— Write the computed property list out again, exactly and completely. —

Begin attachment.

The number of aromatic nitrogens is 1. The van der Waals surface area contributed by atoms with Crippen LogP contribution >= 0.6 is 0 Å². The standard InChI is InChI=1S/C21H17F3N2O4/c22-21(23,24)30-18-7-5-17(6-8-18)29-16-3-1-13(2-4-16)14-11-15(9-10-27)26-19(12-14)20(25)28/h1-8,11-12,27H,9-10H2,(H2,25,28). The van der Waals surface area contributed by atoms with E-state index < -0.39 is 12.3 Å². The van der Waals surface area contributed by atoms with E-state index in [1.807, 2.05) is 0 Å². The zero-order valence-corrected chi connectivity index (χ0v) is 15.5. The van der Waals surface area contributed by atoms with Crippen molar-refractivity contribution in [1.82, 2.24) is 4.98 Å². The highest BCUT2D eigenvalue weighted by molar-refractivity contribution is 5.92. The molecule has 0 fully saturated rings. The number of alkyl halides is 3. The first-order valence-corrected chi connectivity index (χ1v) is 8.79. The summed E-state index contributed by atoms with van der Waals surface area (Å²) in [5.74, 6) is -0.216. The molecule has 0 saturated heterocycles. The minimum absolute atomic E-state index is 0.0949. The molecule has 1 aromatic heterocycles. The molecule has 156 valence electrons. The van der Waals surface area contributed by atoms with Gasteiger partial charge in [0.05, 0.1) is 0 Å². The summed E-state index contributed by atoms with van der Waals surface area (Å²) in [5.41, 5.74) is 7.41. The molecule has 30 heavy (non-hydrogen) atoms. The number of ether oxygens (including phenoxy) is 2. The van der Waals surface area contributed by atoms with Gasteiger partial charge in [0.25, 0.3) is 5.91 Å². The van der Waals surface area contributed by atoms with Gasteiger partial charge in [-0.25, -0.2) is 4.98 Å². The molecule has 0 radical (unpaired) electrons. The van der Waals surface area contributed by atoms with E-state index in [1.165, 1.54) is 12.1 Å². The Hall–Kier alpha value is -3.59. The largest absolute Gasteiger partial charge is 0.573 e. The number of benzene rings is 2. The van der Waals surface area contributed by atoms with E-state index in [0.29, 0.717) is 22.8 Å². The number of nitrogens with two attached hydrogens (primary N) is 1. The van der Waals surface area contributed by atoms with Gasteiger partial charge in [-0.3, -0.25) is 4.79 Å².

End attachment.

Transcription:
The number of aromatic nitrogens is 1. The van der Waals surface area contributed by atoms with Crippen LogP contribution >= 0.6 is 0 Å². The standard InChI is InChI=1S/C21H17F3N2O4/c22-21(23,24)30-18-7-5-17(6-8-18)29-16-3-1-13(2-4-16)14-11-15(9-10-27)26-19(12-14)20(25)28/h1-8,11-12,27H,9-10H2,(H2,25,28). The van der Waals surface area contributed by atoms with E-state index < -0.39 is 12.3 Å². The van der Waals surface area contributed by atoms with E-state index in [1.807, 2.05) is 0 Å². The zero-order valence-corrected chi connectivity index (χ0v) is 15.5. The van der Waals surface area contributed by atoms with Crippen molar-refractivity contribution in [1.82, 2.24) is 4.98 Å². The highest BCUT2D eigenvalue weighted by molar-refractivity contribution is 5.92. The molecule has 0 fully saturated rings. The number of alkyl halides is 3. The first-order valence-corrected chi connectivity index (χ1v) is 8.79. The summed E-state index contributed by atoms with van der Waals surface area (Å²) in [5.74, 6) is -0.216. The molecule has 0 saturated heterocycles. The minimum absolute atomic E-state index is 0.0949. The molecule has 1 aromatic heterocycles. The molecule has 156 valence electrons. The van der Waals surface area contributed by atoms with Gasteiger partial charge in [0.05, 0.1) is 0 Å². The summed E-state index contributed by atoms with van der Waals surface area (Å²) in [5.41, 5.74) is 7.41. The molecule has 30 heavy (non-hydrogen) atoms. The number of ether oxygens (including phenoxy) is 2. The van der Waals surface area contributed by atoms with Gasteiger partial charge in [0.25, 0.3) is 5.91 Å². The van der Waals surface area contributed by atoms with Gasteiger partial charge in [-0.25, -0.2) is 4.98 Å². The molecule has 0 radical (unpaired) electrons. The van der Waals surface area contributed by atoms with E-state index in [1.165, 1.54) is 12.1 Å². The Hall–Kier alpha value is -3.59. The largest absolute Gasteiger partial charge is 0.573 e. The number of benzene rings is 2. The van der Waals surface area contributed by atoms with E-state index in [0.29, 0.717) is 22.8 Å². The number of nitrogens with two attached hydrogens (primary N) is 1. The van der Waals surface area contributed by atoms with Gasteiger partial charge in [-0.3, -0.25) is 4.79 Å².